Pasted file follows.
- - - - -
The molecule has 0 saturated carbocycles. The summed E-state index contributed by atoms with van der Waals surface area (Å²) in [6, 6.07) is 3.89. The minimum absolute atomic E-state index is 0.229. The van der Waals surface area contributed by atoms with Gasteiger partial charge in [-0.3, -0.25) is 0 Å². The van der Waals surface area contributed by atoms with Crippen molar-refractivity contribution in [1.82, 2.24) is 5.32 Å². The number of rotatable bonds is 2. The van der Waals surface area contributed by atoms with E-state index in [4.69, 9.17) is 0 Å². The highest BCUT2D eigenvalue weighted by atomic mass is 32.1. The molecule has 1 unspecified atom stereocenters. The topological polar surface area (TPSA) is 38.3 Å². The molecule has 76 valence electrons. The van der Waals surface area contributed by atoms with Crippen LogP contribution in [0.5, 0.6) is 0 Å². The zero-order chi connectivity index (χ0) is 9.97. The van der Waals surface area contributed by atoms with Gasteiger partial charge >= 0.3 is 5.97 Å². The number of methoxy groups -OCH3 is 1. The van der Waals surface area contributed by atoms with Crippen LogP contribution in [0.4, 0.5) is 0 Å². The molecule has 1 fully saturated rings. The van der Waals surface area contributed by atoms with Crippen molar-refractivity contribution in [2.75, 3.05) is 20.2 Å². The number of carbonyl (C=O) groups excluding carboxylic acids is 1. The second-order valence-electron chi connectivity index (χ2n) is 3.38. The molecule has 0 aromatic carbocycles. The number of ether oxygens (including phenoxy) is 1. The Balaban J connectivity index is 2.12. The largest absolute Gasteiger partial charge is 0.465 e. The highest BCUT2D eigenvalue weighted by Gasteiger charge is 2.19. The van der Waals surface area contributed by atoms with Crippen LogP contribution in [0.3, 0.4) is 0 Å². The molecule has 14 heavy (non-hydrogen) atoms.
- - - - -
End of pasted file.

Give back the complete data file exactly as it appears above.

The molecule has 0 saturated carbocycles. The summed E-state index contributed by atoms with van der Waals surface area (Å²) in [6, 6.07) is 3.89. The minimum absolute atomic E-state index is 0.229. The van der Waals surface area contributed by atoms with Gasteiger partial charge in [-0.3, -0.25) is 0 Å². The van der Waals surface area contributed by atoms with Crippen molar-refractivity contribution in [1.82, 2.24) is 5.32 Å². The number of rotatable bonds is 2. The van der Waals surface area contributed by atoms with E-state index in [4.69, 9.17) is 0 Å². The highest BCUT2D eigenvalue weighted by atomic mass is 32.1. The molecule has 1 unspecified atom stereocenters. The topological polar surface area (TPSA) is 38.3 Å². The molecule has 76 valence electrons. The van der Waals surface area contributed by atoms with Crippen LogP contribution in [0.5, 0.6) is 0 Å². The zero-order chi connectivity index (χ0) is 9.97. The van der Waals surface area contributed by atoms with Gasteiger partial charge >= 0.3 is 5.97 Å². The number of methoxy groups -OCH3 is 1. The van der Waals surface area contributed by atoms with Crippen LogP contribution in [0.4, 0.5) is 0 Å². The molecule has 1 fully saturated rings. The van der Waals surface area contributed by atoms with Crippen molar-refractivity contribution in [2.75, 3.05) is 20.2 Å². The number of carbonyl (C=O) groups excluding carboxylic acids is 1. The second-order valence-electron chi connectivity index (χ2n) is 3.38. The molecule has 0 aromatic carbocycles. The number of ether oxygens (including phenoxy) is 1. The Balaban J connectivity index is 2.12. The largest absolute Gasteiger partial charge is 0.465 e. The highest BCUT2D eigenvalue weighted by Gasteiger charge is 2.19. The van der Waals surface area contributed by atoms with Crippen LogP contribution in [0.3, 0.4) is 0 Å². The molecule has 14 heavy (non-hydrogen) atoms.